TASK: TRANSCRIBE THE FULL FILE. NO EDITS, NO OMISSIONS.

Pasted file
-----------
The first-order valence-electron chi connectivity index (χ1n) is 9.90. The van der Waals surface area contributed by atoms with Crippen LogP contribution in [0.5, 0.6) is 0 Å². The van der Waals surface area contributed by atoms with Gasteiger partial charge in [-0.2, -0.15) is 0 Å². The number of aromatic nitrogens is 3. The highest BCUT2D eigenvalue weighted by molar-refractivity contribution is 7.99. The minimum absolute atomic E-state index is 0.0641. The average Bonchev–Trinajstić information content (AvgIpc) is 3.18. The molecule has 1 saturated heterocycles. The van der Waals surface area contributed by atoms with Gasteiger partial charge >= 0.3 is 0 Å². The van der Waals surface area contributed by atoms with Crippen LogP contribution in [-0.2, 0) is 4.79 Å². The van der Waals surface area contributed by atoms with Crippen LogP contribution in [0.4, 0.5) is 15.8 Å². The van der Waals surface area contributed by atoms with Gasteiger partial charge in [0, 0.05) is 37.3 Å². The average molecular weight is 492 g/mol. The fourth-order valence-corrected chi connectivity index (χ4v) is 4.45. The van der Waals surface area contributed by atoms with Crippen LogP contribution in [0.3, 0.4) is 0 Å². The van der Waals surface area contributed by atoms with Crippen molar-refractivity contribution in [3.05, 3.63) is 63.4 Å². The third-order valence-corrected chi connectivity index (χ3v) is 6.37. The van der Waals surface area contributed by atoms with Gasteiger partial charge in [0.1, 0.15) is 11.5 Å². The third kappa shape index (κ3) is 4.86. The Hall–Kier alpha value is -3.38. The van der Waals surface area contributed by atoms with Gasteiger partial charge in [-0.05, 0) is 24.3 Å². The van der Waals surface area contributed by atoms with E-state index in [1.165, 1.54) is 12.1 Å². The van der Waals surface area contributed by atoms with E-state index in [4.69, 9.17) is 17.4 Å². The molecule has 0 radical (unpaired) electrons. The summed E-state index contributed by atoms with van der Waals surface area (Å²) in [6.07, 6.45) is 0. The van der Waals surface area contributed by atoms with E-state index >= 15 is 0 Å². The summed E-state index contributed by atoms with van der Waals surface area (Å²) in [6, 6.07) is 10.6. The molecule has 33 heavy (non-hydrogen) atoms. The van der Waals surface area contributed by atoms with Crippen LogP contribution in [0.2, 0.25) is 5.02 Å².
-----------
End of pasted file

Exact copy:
The first-order valence-electron chi connectivity index (χ1n) is 9.90. The van der Waals surface area contributed by atoms with Crippen LogP contribution in [0.5, 0.6) is 0 Å². The van der Waals surface area contributed by atoms with Gasteiger partial charge in [-0.2, -0.15) is 0 Å². The number of aromatic nitrogens is 3. The highest BCUT2D eigenvalue weighted by molar-refractivity contribution is 7.99. The minimum absolute atomic E-state index is 0.0641. The average Bonchev–Trinajstić information content (AvgIpc) is 3.18. The molecule has 1 saturated heterocycles. The van der Waals surface area contributed by atoms with Gasteiger partial charge >= 0.3 is 0 Å². The van der Waals surface area contributed by atoms with Crippen LogP contribution in [-0.2, 0) is 4.79 Å². The van der Waals surface area contributed by atoms with Crippen LogP contribution in [0.4, 0.5) is 15.8 Å². The van der Waals surface area contributed by atoms with Gasteiger partial charge in [0, 0.05) is 37.3 Å². The average molecular weight is 492 g/mol. The fourth-order valence-corrected chi connectivity index (χ4v) is 4.45. The van der Waals surface area contributed by atoms with Crippen LogP contribution in [0.3, 0.4) is 0 Å². The van der Waals surface area contributed by atoms with Crippen molar-refractivity contribution in [3.05, 3.63) is 63.4 Å². The third-order valence-corrected chi connectivity index (χ3v) is 6.37. The van der Waals surface area contributed by atoms with Gasteiger partial charge in [0.1, 0.15) is 11.5 Å². The third kappa shape index (κ3) is 4.86. The Hall–Kier alpha value is -3.38. The van der Waals surface area contributed by atoms with Gasteiger partial charge in [-0.05, 0) is 24.3 Å². The van der Waals surface area contributed by atoms with E-state index in [1.165, 1.54) is 12.1 Å². The van der Waals surface area contributed by atoms with E-state index in [4.69, 9.17) is 17.4 Å². The molecule has 0 radical (unpaired) electrons. The summed E-state index contributed by atoms with van der Waals surface area (Å²) in [6.07, 6.45) is 0. The van der Waals surface area contributed by atoms with E-state index >= 15 is 0 Å². The summed E-state index contributed by atoms with van der Waals surface area (Å²) in [6, 6.07) is 10.6. The molecule has 33 heavy (non-hydrogen) atoms. The van der Waals surface area contributed by atoms with Crippen LogP contribution in [0.2, 0.25) is 5.02 Å².